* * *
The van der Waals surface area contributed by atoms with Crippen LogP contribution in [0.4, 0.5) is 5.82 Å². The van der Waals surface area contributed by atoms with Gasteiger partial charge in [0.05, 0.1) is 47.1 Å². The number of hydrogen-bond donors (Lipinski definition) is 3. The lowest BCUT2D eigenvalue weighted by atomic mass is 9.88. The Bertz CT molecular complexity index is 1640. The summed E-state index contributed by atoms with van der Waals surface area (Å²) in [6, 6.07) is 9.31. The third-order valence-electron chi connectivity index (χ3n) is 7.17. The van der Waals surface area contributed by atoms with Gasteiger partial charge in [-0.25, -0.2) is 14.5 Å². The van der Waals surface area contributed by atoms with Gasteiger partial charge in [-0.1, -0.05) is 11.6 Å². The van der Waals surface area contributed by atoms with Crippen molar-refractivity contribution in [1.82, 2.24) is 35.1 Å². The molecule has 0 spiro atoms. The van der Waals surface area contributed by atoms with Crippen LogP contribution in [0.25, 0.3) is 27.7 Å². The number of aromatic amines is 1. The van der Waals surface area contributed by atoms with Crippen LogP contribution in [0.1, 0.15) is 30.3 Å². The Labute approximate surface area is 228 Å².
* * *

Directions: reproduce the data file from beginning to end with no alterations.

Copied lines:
The van der Waals surface area contributed by atoms with Crippen LogP contribution in [0.4, 0.5) is 5.82 Å². The van der Waals surface area contributed by atoms with Gasteiger partial charge in [0.05, 0.1) is 47.1 Å². The number of hydrogen-bond donors (Lipinski definition) is 3. The lowest BCUT2D eigenvalue weighted by atomic mass is 9.88. The Bertz CT molecular complexity index is 1640. The summed E-state index contributed by atoms with van der Waals surface area (Å²) in [6, 6.07) is 9.31. The third-order valence-electron chi connectivity index (χ3n) is 7.17. The van der Waals surface area contributed by atoms with Gasteiger partial charge in [-0.25, -0.2) is 14.5 Å². The van der Waals surface area contributed by atoms with Gasteiger partial charge in [-0.1, -0.05) is 11.6 Å². The van der Waals surface area contributed by atoms with Crippen molar-refractivity contribution in [1.82, 2.24) is 35.1 Å². The molecule has 0 spiro atoms. The van der Waals surface area contributed by atoms with Crippen LogP contribution in [0.25, 0.3) is 27.7 Å². The number of aromatic amines is 1. The van der Waals surface area contributed by atoms with Crippen LogP contribution in [0.1, 0.15) is 30.3 Å². The Labute approximate surface area is 228 Å².